According to the company, OTT household viewership increased 368% compared to the same period in 2019. Third quarter 2020 linear household viewership was up 77% over the prior year period.
“I want to thank Frank Ng and the entire AESE management team for its support in allowing WPT to flourish during this period,” longtime WPT CEO Adam Pliska said. “My management team and I are excited about this next chapter and the tremendous new opportunities for the WPT brand and business.”
A history of WPT acquisition deals
Launched on the Travel Channel in 2002, the WPT became the first televised poker show in the US showing players’ hole cards. That was a hit with viewers and the tour played a major role in the game’s growth in popularity in the 2000s.
The WPT expanded through the years and now hosts events around the world. Along the WPT Main Tour, the brand also runs smaller buy-in tours like the WPTDeepStacks and WPT 500.
The company has also ramped up its ClubWPT sweepstakes poker site in recent months. That part of the business continues to expand.
The tour was founded by attorney and television producer Steven Lipscomb and businessman Lyle Berman. PartyGaming (now partypoker) purchased the company in 2009 for $12.3 million.
In 2015, Chinese social gaming company OurGame purchased the WPT for $35 million. In late 2018, the brand was sold again – this time with Berman returning to the business.
His company, the NASDAQ-listed Black Ridge Acquisition Corporation made the acquisition for $50 million. That led to forming the new company Allied Esports Entertainment, which focused on an esports gaming brand as well.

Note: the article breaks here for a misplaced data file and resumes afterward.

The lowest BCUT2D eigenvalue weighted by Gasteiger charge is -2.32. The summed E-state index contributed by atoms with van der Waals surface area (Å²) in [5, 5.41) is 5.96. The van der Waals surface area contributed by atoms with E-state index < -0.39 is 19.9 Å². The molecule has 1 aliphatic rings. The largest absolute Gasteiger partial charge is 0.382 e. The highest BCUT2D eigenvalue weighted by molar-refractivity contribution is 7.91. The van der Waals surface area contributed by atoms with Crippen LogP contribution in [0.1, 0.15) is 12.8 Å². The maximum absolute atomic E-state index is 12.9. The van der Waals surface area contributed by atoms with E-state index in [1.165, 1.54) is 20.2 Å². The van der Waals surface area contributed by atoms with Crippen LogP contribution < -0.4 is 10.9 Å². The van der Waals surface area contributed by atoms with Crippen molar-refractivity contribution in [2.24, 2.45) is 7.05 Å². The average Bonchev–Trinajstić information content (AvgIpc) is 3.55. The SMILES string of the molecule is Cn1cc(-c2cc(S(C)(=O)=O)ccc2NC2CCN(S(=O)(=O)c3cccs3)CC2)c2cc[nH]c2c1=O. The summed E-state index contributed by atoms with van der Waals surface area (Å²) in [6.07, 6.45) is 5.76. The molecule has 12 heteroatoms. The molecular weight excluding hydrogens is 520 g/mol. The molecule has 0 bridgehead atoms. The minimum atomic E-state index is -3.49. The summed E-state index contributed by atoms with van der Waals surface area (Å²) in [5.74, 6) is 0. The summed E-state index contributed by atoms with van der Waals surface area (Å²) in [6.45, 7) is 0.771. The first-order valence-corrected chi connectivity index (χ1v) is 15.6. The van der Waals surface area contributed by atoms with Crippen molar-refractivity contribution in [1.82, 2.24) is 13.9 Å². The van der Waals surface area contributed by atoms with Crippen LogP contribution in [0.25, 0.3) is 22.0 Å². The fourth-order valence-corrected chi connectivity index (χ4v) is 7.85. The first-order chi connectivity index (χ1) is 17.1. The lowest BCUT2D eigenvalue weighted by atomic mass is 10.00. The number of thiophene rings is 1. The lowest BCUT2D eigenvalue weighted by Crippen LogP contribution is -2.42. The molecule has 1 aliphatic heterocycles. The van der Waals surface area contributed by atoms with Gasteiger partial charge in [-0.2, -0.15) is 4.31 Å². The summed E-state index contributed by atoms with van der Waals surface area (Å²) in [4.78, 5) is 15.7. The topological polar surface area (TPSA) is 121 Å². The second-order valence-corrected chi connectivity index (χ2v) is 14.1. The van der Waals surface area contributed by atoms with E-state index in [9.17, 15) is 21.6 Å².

What does the deal mean for poker players?
As noted, the company already has deals in place with partypoker for co-branding live and online events. The tour also worked with Zynga on several events and also co-brands tournaments and games on that platform.
Pliska released a video on Tuesday geared toward the company’s partners. Legally, Pliska said he was limited as to what he could say about the deal yet. However, he noted that his management team was still in place and excited about the deal.
Whatever haooens, many players will be glad to see live poker return on the WPT. The tour recently announced two upcoming events.
Players on the partypoker US Network in New Jersey can also probably expect more events. The WPT held its first Main Tour event in the US in December after two other smaller buy-in events. The $3,500 event came with a $1 million guarantee, and ended up paying out $1.2 million.
Next Allied sale could be esports arm
Beyond the WPT, Allied is also considering a sale of its esports business. The WPT deal looks to be a sign of more things to come.
“The rapid growth and popularity of gaming and esports during the COVID-19 pandemic has driven strategic interest in the company’s esports business, Allied Esports, and the company’s board has agreed to explore strategic options for the esports business, including a possible sale,” the news release notes.
No potential buyer has been identified and there are no negotiations ongoing yet for a sale. Upon completion of the WPT transaction, Allied would proceed under a new name as a publicly traded holding company. But it looks to stay involved with gaming in some way.
The funds from the WPT sale add to those cash resources as the company looks at other online gaming avenues.
“Due to COVID-19’s impact on the company’s overall revenue generation and profitability timeline,” Ng noted, “we believe the forthcoming sale of the WPT business will garner significant capital and an avenue to determine new opportunities that will deliver accelerated returns for our stakeholders.”